Words and Music By Sam Creigh

Sam Says:

Percy Schmeiser is a true living folk hero. Like John Henry taking on the machine in a fierce duel for survival, Percy took on the corporate machine to keep farming and farmers' rights under the control of family farmers. In the time-honored tradition of farming, he, a life-long Canadian canola farmer, saved a portion of his seeds after each harvest to replant the following year. Over several decades, he had developed a superior strain of canola that resisted the inherent problems of farming on the prairie.

In 1997, the Monsanto corporation's gene police found its GE (genetically-engineered) canola plants growing on Percy's farm. They sought protection in court for a gene that they had invented, patented and introduced into canola. Released in 1996 and known as Roundup Ready, it makes canola plants resistant to Monsanto's common weed-control herbicide, marketed under the name of Roundup. Percy contended that as a seed-saver, he had no need to buy or plant Monsanto's seed, and that the GE plants discovered on his land either grew from seeds that blew off a neighbor's truck, or grew from his own plants which had been cross-pollinated from a neighbor's field of GE canola--without his knowledge or consent. He also contended that higher life forms like plants cannot be patented. (NOTE: The Canadian Supreme Court had ruled 5-4 against the patenting of the "Harvard mouse", developed for laboratory use and guaranteed to get cancer. This decision didn't refer to seeds, but Percy's legal team had hoped to extend it to seeds. In contrast, the United States Supreme Court found 5-4 in favor of the "Harvard mouse".)

In March, 2001, the Federal Court of Canada ruled that Percy "knew or ought to have known" that his seed was resistant to Roundup. The court awarded Monsanto the equivalent of his profits for the canola crop, which amounted to $19,832, as well as legal costs which amounted to $153,000. Percy appealed to the Federal Court of Appeal, where he lost in 2002, and then to the Canadian Supreme Court. As his case moved through the appeals process, Percy took out a second mortgage on his farm, and with that money and contributions from supporters, began his world travels to spread his views of and experience with agribusiness corporations and corporate farming. His basic message was that the rights of farmers to develop and save their own seed must be preserved.His determined efforts have received prestigious awards from agricultural organizations on every continent.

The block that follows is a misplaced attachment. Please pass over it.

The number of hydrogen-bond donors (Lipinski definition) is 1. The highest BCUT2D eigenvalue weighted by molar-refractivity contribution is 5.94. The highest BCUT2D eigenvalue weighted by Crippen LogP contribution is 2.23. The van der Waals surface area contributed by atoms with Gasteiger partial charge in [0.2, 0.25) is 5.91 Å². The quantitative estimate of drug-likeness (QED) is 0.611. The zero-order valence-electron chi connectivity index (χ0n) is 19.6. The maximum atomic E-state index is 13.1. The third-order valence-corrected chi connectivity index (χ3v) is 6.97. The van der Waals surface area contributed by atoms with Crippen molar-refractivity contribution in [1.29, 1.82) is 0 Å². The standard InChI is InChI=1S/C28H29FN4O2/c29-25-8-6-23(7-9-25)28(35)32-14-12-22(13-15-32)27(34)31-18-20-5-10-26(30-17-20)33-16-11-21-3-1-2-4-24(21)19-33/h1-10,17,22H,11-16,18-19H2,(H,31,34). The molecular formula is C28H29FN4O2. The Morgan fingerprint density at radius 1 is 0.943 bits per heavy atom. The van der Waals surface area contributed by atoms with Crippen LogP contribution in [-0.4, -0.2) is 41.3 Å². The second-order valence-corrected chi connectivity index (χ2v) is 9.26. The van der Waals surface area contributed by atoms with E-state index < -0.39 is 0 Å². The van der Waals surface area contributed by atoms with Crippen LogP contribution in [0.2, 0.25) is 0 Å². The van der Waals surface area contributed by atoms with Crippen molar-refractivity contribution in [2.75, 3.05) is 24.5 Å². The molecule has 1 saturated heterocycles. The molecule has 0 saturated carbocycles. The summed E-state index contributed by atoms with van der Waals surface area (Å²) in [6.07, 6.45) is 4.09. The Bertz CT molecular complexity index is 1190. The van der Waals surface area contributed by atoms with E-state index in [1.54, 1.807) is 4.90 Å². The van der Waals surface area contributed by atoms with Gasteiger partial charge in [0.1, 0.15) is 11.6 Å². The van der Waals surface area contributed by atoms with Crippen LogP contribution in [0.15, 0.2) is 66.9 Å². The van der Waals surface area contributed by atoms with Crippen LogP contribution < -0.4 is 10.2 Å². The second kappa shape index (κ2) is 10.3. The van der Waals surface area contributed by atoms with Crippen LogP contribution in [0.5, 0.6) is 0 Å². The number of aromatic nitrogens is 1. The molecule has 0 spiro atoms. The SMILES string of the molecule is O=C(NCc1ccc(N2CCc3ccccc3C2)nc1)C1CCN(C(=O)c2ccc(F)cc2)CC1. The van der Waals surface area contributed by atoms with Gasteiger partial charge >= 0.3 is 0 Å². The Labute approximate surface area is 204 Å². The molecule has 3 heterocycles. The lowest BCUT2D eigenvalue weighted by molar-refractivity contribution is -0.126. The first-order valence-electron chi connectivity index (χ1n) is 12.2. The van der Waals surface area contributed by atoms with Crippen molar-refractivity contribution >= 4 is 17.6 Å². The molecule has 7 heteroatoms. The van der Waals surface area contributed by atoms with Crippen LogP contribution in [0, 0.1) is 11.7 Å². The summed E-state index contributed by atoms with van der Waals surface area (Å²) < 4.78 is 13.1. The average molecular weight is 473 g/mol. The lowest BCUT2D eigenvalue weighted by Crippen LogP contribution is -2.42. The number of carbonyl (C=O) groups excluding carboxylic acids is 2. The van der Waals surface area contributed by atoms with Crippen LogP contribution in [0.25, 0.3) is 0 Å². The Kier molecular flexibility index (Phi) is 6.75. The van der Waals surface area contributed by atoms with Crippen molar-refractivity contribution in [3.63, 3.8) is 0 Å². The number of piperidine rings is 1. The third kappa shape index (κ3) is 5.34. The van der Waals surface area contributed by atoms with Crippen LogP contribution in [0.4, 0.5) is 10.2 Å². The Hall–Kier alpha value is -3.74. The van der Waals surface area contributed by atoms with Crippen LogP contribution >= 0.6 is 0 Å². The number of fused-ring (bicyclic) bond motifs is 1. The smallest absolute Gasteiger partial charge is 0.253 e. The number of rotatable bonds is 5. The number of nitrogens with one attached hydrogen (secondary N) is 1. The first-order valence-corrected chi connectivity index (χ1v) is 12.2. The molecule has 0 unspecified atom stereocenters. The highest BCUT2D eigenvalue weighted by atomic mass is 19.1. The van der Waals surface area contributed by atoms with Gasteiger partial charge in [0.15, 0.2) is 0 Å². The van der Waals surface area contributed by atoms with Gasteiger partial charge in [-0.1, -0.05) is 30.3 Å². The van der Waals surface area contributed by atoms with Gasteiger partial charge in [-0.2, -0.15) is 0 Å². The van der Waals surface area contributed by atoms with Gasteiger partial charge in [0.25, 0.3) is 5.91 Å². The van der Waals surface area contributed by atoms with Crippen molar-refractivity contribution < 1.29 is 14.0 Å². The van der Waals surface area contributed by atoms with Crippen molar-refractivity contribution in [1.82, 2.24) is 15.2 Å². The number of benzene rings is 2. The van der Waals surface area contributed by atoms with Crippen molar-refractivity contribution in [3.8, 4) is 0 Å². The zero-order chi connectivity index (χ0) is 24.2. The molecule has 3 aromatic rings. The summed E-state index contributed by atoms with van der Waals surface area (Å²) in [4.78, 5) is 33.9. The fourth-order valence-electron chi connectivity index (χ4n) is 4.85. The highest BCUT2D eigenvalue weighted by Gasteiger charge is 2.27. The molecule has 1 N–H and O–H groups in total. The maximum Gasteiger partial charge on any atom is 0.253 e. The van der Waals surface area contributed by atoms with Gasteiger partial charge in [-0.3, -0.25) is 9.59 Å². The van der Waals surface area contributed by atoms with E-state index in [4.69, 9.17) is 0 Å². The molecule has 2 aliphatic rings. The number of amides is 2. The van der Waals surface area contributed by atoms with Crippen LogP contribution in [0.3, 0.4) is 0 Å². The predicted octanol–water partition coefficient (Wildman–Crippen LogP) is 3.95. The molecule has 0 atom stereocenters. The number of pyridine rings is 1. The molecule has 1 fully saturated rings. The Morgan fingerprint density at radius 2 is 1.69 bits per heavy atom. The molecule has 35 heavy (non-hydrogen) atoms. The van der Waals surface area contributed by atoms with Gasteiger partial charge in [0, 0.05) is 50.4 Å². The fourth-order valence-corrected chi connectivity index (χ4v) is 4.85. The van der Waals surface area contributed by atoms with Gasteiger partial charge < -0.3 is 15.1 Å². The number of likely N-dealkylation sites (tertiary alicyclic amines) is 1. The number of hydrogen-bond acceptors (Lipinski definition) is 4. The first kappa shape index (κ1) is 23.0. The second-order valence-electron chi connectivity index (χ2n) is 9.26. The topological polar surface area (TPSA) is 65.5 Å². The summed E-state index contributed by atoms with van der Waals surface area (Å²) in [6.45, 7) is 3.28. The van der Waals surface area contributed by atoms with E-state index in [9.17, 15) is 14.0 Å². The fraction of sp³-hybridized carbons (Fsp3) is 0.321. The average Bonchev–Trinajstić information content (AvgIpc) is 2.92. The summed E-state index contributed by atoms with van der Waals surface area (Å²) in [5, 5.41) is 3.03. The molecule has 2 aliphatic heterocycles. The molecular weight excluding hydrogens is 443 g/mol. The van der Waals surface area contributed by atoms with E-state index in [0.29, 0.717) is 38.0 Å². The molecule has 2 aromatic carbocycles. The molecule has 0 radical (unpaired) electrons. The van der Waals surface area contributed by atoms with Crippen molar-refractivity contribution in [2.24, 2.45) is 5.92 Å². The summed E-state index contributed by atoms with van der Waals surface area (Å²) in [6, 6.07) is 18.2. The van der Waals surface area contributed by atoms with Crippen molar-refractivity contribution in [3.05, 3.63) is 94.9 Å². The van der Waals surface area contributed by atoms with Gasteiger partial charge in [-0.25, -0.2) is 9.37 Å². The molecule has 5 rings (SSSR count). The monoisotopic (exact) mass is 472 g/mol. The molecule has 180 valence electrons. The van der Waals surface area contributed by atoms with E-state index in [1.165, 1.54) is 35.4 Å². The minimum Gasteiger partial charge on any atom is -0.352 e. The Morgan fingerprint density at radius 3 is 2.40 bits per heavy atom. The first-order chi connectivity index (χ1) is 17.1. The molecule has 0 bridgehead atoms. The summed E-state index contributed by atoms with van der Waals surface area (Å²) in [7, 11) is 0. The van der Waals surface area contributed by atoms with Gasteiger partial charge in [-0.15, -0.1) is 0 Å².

In subsequent growing seasons, Percy sprayed his fields with a powerful herbicide that was supposed to rid his land of all GE canola. He had earlier given up all of his own canola seed, the end result of over 40 years of seed development, at the advice of his attorney, to ensure that he would not suffer the same legal difficulties that he had previously encountered. The suffocating legal reality is that, once the technology is on a farmer's land--no matter how it gets there--his property rights and his rights to farm are superceded by the corporate patent owner's rights. Despite these eradication efforts, in 1999 volunteer canola that was resistant to herbicides appeared in his fields. These plants, known as "superweeds", continue to be a plague on the North American continent--a disastrous by-product of this technology. This situation forces a farmer like Percy to either fall in line with the corporate stranglehold or cease growing the crop altogether. Corporate farming consists of signing a contract with the company to obtain a license to grow their plants, paying them a per acre technology fee, and buying only that company's supporting agricultural products--fertilizers, herbicides, pesticides, etc.